Of all the bartenders on South Beach, Angelo Vieira is by far the most serious. It's a Friday night and he's sloshing and rattling steel shakers filled with gin, lemon juice, crème de violet, and maraschino liqueur. To prepare a drink, he wields jiggers, strainers, bar spoons, and funny-shaped ice cubes. He's fast. He's unsmiling.
And he's wearing a tux.
Three ladies sashay into the Regent Cocktail Club. "What's the best drink here?" asks one, sounding a bit like she has Instagram on the mind. Vieira pours his yellow-tinged potion into a vintage glass and responds, "Our menu changes every day."
In any other bar, he would seem curt. But not here. The Regent is among the best cocktail lounges in Miami. It's helmed by professional mixologists who've spent decades behind the bar. This is not where you come to be seen. This is where you come to listen to jazz, sip old-fashioneds, and get drunk on a bygone feel.
In the past few years, Miami has become a cocktail town, a city where bartenders have earned celebrity equal to that of chefs. So here are the best places to find a smile, which is really just another word for a good drink.
You wouldn't expect to find exceptional cocktails at the Corner, an old-fashioned bar that's set in a rundown part of downtown. It's surrounded by shuttered shops and empty lots. From the outside, the only signs of revelry are its crammed sidewalk tables and the accompanying din.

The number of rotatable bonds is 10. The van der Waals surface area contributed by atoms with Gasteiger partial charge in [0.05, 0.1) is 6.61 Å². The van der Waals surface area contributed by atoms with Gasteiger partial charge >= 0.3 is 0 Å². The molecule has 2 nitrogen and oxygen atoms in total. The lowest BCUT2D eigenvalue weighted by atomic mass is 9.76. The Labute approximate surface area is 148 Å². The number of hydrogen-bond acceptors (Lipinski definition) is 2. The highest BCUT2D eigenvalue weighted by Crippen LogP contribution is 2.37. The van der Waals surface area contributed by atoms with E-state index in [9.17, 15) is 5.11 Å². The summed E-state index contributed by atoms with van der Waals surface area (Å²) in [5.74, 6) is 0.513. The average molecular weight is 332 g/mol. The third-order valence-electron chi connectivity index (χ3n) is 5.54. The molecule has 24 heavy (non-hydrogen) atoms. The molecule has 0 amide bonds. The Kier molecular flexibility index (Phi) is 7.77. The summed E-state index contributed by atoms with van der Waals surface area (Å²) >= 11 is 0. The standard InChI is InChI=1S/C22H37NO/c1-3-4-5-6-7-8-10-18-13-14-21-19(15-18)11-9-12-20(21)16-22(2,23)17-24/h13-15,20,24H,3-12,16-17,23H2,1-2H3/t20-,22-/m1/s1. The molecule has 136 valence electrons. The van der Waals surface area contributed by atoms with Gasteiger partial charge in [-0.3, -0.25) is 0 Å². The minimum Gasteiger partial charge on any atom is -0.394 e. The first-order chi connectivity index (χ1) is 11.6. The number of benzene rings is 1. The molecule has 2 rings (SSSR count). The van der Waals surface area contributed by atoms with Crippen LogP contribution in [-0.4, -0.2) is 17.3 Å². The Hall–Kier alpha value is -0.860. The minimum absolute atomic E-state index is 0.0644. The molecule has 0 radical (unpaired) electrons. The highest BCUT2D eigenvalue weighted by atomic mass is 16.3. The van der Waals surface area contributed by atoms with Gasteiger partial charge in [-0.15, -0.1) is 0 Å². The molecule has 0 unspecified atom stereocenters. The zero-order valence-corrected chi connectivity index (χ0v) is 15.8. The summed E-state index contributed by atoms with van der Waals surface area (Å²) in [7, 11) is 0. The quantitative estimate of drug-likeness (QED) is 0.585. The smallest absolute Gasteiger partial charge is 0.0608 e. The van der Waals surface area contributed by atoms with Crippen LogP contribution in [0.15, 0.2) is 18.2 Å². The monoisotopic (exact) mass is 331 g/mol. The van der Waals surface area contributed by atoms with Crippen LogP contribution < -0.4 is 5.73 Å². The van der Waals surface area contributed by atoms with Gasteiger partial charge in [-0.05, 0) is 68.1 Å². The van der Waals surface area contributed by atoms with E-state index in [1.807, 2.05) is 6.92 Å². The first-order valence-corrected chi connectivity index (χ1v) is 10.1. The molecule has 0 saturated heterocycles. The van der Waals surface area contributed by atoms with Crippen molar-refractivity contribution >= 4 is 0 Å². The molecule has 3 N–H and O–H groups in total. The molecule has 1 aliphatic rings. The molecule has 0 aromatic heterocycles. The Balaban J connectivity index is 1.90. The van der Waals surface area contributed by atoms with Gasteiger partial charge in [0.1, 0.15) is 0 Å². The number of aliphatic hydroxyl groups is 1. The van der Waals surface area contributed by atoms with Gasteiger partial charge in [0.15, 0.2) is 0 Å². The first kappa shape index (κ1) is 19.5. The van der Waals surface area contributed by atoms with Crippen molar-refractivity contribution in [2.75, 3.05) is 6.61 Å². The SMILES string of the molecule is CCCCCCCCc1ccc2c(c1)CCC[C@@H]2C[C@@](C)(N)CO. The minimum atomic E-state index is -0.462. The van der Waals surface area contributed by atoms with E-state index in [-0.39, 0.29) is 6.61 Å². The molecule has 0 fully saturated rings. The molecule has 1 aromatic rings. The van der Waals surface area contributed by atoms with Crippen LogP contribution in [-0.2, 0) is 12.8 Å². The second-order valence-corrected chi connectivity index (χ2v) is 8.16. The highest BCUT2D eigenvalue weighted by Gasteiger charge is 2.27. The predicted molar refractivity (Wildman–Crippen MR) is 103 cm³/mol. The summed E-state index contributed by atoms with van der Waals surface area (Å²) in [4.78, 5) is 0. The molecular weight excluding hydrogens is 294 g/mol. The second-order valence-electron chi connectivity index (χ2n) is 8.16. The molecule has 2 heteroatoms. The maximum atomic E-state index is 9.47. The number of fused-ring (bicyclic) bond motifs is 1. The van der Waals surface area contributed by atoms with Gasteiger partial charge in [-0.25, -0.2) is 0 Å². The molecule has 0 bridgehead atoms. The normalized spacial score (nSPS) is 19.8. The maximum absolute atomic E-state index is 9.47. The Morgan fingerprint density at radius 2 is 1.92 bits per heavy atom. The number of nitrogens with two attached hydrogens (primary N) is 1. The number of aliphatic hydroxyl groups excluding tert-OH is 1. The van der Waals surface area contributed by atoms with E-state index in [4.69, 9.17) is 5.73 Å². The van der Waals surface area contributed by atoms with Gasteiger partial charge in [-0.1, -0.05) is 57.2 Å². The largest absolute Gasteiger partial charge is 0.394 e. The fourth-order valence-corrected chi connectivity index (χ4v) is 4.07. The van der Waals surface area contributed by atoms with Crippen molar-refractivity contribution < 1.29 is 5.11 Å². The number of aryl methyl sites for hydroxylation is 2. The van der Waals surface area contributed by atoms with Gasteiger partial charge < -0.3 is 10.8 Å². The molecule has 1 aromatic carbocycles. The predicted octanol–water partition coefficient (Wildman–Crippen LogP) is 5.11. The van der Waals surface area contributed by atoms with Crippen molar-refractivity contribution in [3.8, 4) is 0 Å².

You could visit this tiny, dark bar for its smoked sausages, croque-madame sandwiches, beers, and wine. But it's the handcrafted drinks that set the Corner apart from other neighborhood bars. Order the Sazerac -- a classic libation made with Bulleit rye whiskey, Peychaud's bitters, and a touch of absinthe. Or try something new. The Lazy Tuk Tuk ($13) tastes like a Thai version of eggnog -- it's a creamy beverage that's laced with house-made coconut milk, chai syrup, and Diplomático rum.
The Corner's Tacubaya is a floral, spicy drink featuring hibiscus water, tequila, green Chartreuse, and habanero peppers. It's as playful as the bar where it's made. "This isn't an exclusive atmosphere where everyone has to respect the cocktail and be superserious about it," owner Chris MacLeod says. "We're just a fun neighborhood bar."
The punch ($7) is delicate and bright, infused with cinnamon, citrus, and rum. Flavors change daily at the Broken Shaker, a bar that recently received a nomination from the James Beard Foundation. In the summer, you might sip a punch spiked with gin, tangerine, and Chartreuse -- an age-old French liqueur made by Carthusian monks. But this holiday-inspired recipe feels just right on a warm December night.
Located inside Miami Beach's Freehand Hotel, the Broken Shaker occupies a vast poolside patio, one that's equipped with mismatched chairs, old-school board games, and blazing tiki lamps. "It's not pretentious," explains Gabriel Orta, who runs the place alongside partner Elad Zvi. Together, the two make up Bar Lab -- a successful consulting mixology company that caters to hotels, restaurants, and bars.